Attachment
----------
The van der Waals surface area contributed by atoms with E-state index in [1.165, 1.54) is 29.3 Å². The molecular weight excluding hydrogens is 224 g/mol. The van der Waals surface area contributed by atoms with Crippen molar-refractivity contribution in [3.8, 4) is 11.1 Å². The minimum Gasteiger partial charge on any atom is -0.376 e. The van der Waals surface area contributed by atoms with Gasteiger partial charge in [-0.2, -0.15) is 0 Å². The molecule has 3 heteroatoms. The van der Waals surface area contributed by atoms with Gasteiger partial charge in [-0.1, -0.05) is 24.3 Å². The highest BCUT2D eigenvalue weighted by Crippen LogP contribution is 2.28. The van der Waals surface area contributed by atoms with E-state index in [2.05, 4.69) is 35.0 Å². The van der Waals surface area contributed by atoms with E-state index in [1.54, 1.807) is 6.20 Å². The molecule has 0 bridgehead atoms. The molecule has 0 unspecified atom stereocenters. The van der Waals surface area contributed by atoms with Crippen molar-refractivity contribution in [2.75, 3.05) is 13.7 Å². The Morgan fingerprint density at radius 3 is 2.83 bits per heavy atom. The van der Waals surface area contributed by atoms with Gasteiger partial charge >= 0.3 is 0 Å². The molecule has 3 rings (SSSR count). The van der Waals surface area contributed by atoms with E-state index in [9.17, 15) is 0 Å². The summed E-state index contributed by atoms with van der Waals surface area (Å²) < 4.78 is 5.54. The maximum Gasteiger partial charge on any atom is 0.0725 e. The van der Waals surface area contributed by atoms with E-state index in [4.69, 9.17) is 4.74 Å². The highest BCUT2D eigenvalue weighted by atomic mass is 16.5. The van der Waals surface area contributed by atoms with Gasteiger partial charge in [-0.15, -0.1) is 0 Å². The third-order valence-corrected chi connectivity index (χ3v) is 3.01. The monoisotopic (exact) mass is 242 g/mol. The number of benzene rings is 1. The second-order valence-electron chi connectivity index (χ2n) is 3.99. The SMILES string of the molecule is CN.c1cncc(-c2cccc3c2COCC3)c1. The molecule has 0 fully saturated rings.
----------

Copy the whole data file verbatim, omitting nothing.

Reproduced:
The van der Waals surface area contributed by atoms with E-state index in [1.165, 1.54) is 29.3 Å². The molecular weight excluding hydrogens is 224 g/mol. The van der Waals surface area contributed by atoms with Crippen molar-refractivity contribution in [3.8, 4) is 11.1 Å². The minimum Gasteiger partial charge on any atom is -0.376 e. The van der Waals surface area contributed by atoms with Gasteiger partial charge in [-0.2, -0.15) is 0 Å². The molecule has 3 heteroatoms. The van der Waals surface area contributed by atoms with Gasteiger partial charge in [-0.1, -0.05) is 24.3 Å². The highest BCUT2D eigenvalue weighted by Crippen LogP contribution is 2.28. The van der Waals surface area contributed by atoms with E-state index in [2.05, 4.69) is 35.0 Å². The van der Waals surface area contributed by atoms with E-state index in [1.54, 1.807) is 6.20 Å². The molecule has 0 bridgehead atoms. The molecule has 0 unspecified atom stereocenters. The van der Waals surface area contributed by atoms with Crippen molar-refractivity contribution in [2.75, 3.05) is 13.7 Å². The Morgan fingerprint density at radius 3 is 2.83 bits per heavy atom. The van der Waals surface area contributed by atoms with Gasteiger partial charge >= 0.3 is 0 Å². The molecule has 3 rings (SSSR count). The van der Waals surface area contributed by atoms with E-state index in [9.17, 15) is 0 Å². The summed E-state index contributed by atoms with van der Waals surface area (Å²) < 4.78 is 5.54. The maximum Gasteiger partial charge on any atom is 0.0725 e. The van der Waals surface area contributed by atoms with E-state index in [4.69, 9.17) is 4.74 Å². The highest BCUT2D eigenvalue weighted by atomic mass is 16.5. The van der Waals surface area contributed by atoms with Gasteiger partial charge in [-0.15, -0.1) is 0 Å². The third-order valence-corrected chi connectivity index (χ3v) is 3.01. The monoisotopic (exact) mass is 242 g/mol. The number of benzene rings is 1. The second-order valence-electron chi connectivity index (χ2n) is 3.99. The SMILES string of the molecule is CN.c1cncc(-c2cccc3c2COCC3)c1. The molecule has 0 fully saturated rings.